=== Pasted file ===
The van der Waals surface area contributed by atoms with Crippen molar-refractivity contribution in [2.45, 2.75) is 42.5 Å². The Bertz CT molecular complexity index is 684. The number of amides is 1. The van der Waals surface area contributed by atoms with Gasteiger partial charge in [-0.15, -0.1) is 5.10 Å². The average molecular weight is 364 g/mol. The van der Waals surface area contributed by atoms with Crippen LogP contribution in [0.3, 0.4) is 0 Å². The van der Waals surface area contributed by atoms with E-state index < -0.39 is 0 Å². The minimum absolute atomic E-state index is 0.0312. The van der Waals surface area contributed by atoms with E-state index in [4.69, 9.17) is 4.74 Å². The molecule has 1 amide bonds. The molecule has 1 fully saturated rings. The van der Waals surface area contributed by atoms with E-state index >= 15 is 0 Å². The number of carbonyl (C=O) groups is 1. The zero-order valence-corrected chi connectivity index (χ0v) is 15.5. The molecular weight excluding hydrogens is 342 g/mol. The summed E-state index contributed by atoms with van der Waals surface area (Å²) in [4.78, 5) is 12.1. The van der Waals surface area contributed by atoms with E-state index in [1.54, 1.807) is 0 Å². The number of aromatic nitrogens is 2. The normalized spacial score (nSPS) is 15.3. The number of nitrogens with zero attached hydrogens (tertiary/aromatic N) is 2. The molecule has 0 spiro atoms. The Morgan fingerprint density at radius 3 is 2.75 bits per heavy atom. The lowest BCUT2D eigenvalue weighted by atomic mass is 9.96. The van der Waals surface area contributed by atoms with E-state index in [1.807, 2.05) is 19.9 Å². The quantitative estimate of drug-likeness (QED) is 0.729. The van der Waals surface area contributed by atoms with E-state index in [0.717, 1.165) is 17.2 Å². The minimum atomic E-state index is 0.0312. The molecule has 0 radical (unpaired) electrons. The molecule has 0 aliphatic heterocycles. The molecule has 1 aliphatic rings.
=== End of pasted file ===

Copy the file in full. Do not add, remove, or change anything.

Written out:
The van der Waals surface area contributed by atoms with Crippen molar-refractivity contribution in [2.45, 2.75) is 42.5 Å². The Bertz CT molecular complexity index is 684. The number of amides is 1. The van der Waals surface area contributed by atoms with Gasteiger partial charge in [-0.15, -0.1) is 5.10 Å². The average molecular weight is 364 g/mol. The van der Waals surface area contributed by atoms with Crippen LogP contribution in [0.3, 0.4) is 0 Å². The van der Waals surface area contributed by atoms with E-state index < -0.39 is 0 Å². The minimum absolute atomic E-state index is 0.0312. The van der Waals surface area contributed by atoms with E-state index in [4.69, 9.17) is 4.74 Å². The molecule has 1 amide bonds. The molecule has 1 fully saturated rings. The van der Waals surface area contributed by atoms with E-state index >= 15 is 0 Å². The number of carbonyl (C=O) groups is 1. The zero-order valence-corrected chi connectivity index (χ0v) is 15.5. The molecular weight excluding hydrogens is 342 g/mol. The summed E-state index contributed by atoms with van der Waals surface area (Å²) in [4.78, 5) is 12.1. The van der Waals surface area contributed by atoms with E-state index in [1.54, 1.807) is 0 Å². The number of aromatic nitrogens is 2. The normalized spacial score (nSPS) is 15.3. The number of nitrogens with zero attached hydrogens (tertiary/aromatic N) is 2. The molecule has 0 spiro atoms. The Morgan fingerprint density at radius 3 is 2.75 bits per heavy atom. The lowest BCUT2D eigenvalue weighted by atomic mass is 9.96. The van der Waals surface area contributed by atoms with E-state index in [1.807, 2.05) is 19.9 Å². The quantitative estimate of drug-likeness (QED) is 0.729. The van der Waals surface area contributed by atoms with E-state index in [0.717, 1.165) is 17.2 Å². The minimum atomic E-state index is 0.0312. The molecule has 0 radical (unpaired) electrons. The molecule has 0 aliphatic heterocycles. The molecule has 1 aliphatic rings.